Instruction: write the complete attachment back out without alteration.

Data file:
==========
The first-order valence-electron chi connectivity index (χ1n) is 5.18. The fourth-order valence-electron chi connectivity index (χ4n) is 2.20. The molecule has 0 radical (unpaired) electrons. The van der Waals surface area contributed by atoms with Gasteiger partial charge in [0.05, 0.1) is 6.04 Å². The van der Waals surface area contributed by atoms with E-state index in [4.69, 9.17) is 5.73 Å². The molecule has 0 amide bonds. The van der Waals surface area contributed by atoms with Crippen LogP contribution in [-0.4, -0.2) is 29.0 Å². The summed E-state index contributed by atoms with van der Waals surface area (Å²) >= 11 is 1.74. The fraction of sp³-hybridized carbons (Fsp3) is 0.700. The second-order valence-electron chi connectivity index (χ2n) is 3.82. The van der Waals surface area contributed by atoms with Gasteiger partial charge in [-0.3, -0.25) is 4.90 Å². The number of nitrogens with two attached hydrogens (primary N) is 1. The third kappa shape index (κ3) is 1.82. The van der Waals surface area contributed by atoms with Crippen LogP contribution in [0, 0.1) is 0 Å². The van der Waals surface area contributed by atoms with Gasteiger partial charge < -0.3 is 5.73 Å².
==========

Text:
The first-order valence-electron chi connectivity index (χ1n) is 5.18. The fourth-order valence-electron chi connectivity index (χ4n) is 2.20. The molecule has 0 radical (unpaired) electrons. The van der Waals surface area contributed by atoms with Gasteiger partial charge in [0.05, 0.1) is 6.04 Å². The van der Waals surface area contributed by atoms with E-state index in [4.69, 9.17) is 5.73 Å². The molecule has 0 amide bonds. The van der Waals surface area contributed by atoms with Crippen LogP contribution in [-0.4, -0.2) is 29.0 Å². The summed E-state index contributed by atoms with van der Waals surface area (Å²) >= 11 is 1.74. The fraction of sp³-hybridized carbons (Fsp3) is 0.700. The second-order valence-electron chi connectivity index (χ2n) is 3.82. The van der Waals surface area contributed by atoms with Gasteiger partial charge in [-0.3, -0.25) is 4.90 Å². The number of nitrogens with two attached hydrogens (primary N) is 1. The third kappa shape index (κ3) is 1.82. The van der Waals surface area contributed by atoms with Crippen LogP contribution in [0, 0.1) is 0 Å². The van der Waals surface area contributed by atoms with Gasteiger partial charge < -0.3 is 5.73 Å².